Rectus Diastasis

What is Rectus Diastasis?

rectus-diastasisEveryone is atomically made up with a group of muscles we call our Rectus Abdomonis, or simply know to many of us as our “6 Pack”. Although for some of us it may be hidden, effectively this is the window dressing on a group of muscles which provide stability and support for the spine and torso. These abdominals are separated by a connective tissue which runs down the middle of our torso. This tissue is called the Linea Alba. During pregnancy a large amount of the hormone Relaxin is produced to allow the body to adapt to changes occurring in pregnancy. The relaxin works by “relaxing connective tissues”. This allows the abdomen to expand and accommodate the growing uterus.

However pregnancy bumps come in all shapes and sizes, and for a small percentage of pregnant mums, the internal pressure placed on the Linea Alba can be excessive. When this happens the Linea Alba tears, causing a Rectus Diastasis – Separation of Stomach Muscles. This is not always obvious during the latter stages of pregnancy when pressure on the abdomen is at it’s greatest. It becomes more apparent 6 – 8 weeks postnatally when the uterus has shrunk and returned to normal size. Many mums notice this as a raised ridge of tummy (traveling from their rib cage down to their pubic bone), as the begin to sit up from lying. For many it will be worse around their belly button, as this naturally protrudes through the abdominal wall providing a weak spot.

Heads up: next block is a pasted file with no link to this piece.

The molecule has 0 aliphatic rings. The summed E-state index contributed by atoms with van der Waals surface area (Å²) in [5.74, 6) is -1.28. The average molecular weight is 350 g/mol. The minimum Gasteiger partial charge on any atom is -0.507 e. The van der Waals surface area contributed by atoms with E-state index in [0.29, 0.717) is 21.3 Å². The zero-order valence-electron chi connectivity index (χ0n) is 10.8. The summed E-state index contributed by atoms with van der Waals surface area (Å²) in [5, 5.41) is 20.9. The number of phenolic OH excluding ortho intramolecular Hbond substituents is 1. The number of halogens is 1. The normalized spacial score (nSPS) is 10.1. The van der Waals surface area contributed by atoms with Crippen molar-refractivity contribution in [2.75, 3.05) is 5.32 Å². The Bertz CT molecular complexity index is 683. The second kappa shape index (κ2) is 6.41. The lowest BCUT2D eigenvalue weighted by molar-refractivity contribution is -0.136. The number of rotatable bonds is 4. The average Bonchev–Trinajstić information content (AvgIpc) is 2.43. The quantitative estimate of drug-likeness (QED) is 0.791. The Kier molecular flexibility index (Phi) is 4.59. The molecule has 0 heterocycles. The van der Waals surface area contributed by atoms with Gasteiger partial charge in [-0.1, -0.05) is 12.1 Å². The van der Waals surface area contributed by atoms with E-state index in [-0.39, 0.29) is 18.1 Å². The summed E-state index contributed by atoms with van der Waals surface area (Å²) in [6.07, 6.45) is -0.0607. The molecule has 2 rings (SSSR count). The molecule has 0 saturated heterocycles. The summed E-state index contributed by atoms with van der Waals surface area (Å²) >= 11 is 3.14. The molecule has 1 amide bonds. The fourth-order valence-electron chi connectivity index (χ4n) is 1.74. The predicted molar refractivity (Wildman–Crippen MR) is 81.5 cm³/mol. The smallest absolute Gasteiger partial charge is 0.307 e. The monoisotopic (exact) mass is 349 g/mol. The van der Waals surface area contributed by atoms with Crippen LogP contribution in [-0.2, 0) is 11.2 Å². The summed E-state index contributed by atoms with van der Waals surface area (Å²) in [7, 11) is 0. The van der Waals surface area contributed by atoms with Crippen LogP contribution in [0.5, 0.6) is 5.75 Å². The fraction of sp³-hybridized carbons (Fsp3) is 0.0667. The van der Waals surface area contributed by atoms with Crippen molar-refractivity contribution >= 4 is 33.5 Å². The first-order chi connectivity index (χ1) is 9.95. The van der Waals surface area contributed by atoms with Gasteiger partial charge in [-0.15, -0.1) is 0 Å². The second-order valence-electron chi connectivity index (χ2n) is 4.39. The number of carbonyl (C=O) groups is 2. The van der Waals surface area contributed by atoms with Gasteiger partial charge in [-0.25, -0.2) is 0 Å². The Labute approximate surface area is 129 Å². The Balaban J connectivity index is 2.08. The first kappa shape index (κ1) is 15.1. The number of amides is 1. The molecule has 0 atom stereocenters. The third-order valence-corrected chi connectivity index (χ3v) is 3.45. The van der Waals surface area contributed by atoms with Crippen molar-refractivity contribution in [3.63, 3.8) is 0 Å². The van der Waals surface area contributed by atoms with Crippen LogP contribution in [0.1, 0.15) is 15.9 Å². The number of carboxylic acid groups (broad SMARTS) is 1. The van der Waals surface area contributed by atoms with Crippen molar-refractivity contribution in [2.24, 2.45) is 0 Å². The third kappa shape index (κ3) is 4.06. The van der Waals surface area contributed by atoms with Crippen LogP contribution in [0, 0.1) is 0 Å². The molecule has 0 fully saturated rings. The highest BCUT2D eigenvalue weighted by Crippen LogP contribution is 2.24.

It is possible to correct this separation with the correct guidance and exercises. A great way to start is to begin by building up pelvic floor awareness, and strength. The next step would be to begin by gentle TVA activation. This is not an overnight fix and progress will depend on the degree of separation and your ability to complete a set of exercises regularly. If you feel you have an Abdominal Separation or are unsure, please contact me to discuss.